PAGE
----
I want clear skin. I'm a bit dark like chocolate, I got acne & a combination skin. Could you help with facial cosmetics? (Photo)
Doctor Answers 1
Acne is one of the most common skin diseases. It is often mistakenly thought to affect exclusively the teenaged group. However, a significant number of patients either continue to experience acne or develop new-onset acne after the teenaged years.
People of all ages and all races can get acne, including newborns and older adults.
Acne involves the oil glands around each hair. Hairs grow from a "follicle," which can become plugged by oil. Once the follicle is plugged, germs invade and cause bumps that can fill with pus and become red, swollen, and sometimes painful.
Acne can range from mild to very bad!
Some topical (applied to skin) products won't really treat very severe acne. It is important to not use products that can change skin pigment if you are darker skinned.
There is no cure for acne, but you can treat the symptoms by keeping hair follicles from getting plugged. Once a bump has formed, you can use medicines that help with the redness and swelling.
The most common type of acne medicine is a cream or gel that you put on your skin. Many of these can be bought without a prescription. These medicines may help if your acne is mild. Benzoyl peroxide is the most common type. It is in most over-the-counter acne medicines.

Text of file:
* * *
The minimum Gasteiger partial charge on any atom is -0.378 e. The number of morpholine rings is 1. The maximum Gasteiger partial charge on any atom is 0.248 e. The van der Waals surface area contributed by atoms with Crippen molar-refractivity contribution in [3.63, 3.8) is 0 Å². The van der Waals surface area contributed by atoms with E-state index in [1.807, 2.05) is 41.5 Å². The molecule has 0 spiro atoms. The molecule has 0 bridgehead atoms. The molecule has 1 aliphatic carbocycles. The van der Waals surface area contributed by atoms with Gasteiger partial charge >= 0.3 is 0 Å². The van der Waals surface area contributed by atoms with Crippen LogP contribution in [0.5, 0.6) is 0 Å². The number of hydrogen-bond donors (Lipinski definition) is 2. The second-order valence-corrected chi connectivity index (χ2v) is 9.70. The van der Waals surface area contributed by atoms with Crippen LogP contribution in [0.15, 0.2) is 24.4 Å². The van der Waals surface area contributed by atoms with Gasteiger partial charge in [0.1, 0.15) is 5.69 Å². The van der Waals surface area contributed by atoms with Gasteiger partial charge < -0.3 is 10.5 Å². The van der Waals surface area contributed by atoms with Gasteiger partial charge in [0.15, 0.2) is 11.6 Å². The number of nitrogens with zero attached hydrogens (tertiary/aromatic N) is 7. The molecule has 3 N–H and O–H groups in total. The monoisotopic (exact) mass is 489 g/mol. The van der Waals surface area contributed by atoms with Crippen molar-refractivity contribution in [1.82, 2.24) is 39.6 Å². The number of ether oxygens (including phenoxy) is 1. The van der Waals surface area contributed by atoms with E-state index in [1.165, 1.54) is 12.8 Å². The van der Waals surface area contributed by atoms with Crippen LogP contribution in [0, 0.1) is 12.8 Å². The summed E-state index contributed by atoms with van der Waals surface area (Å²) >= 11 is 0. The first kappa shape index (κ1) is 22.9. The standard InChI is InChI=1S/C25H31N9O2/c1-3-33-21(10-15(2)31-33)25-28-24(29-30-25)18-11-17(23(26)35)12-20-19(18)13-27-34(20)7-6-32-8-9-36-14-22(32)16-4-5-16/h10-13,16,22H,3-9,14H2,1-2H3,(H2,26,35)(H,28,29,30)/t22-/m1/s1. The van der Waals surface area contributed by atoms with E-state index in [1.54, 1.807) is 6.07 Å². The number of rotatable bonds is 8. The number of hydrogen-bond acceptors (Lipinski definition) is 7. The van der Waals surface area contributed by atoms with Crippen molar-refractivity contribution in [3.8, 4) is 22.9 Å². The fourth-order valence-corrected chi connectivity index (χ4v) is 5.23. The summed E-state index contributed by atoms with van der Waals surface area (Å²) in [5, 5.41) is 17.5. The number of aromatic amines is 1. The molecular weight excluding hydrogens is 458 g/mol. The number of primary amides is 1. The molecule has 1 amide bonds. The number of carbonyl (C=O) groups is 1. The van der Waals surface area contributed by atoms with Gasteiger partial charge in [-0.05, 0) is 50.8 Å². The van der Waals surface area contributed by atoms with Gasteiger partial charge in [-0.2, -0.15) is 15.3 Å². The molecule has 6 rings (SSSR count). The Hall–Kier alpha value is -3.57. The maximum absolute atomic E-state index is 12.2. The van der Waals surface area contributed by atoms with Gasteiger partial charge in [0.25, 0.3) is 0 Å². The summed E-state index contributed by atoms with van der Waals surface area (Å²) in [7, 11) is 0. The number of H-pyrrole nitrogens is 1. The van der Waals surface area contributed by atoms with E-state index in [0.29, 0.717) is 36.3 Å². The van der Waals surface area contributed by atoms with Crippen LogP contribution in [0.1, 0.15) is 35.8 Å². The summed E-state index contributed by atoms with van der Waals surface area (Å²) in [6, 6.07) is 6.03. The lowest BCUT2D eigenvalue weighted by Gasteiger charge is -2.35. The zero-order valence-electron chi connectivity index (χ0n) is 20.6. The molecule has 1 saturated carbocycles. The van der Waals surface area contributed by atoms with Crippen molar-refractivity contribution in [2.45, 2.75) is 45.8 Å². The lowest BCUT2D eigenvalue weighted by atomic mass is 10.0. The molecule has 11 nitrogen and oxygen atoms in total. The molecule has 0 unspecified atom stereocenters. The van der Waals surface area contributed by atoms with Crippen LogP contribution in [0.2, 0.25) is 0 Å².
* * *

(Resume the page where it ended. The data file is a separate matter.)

If over-the-counter medicines don't work, your doctor can prescribe other types of medicine. These are usually antibiotics or retinoids. These medicines can cause dryness or redness. If this becomes a problem for you, your doctor can tell you ways to make your skin feel better.
If you have very bad acne, your doctor may prescribe pills. You may need to take these for several months before your skin gets better. If you do seek assistance from a doctor, it is important for them to explain the range of acne--from mild to severe, inflammatory and noninflammatory--and the approaches to treatment.
Because acne is such a common condition, there are many treatments out there. Some are supported by data, others aren't. Some treatments are expensive, but that doesn't necessarily mean they are better. Overall, give response to treatment some time. How much time? Depends on the severity of your acne, and can range from weeks to months.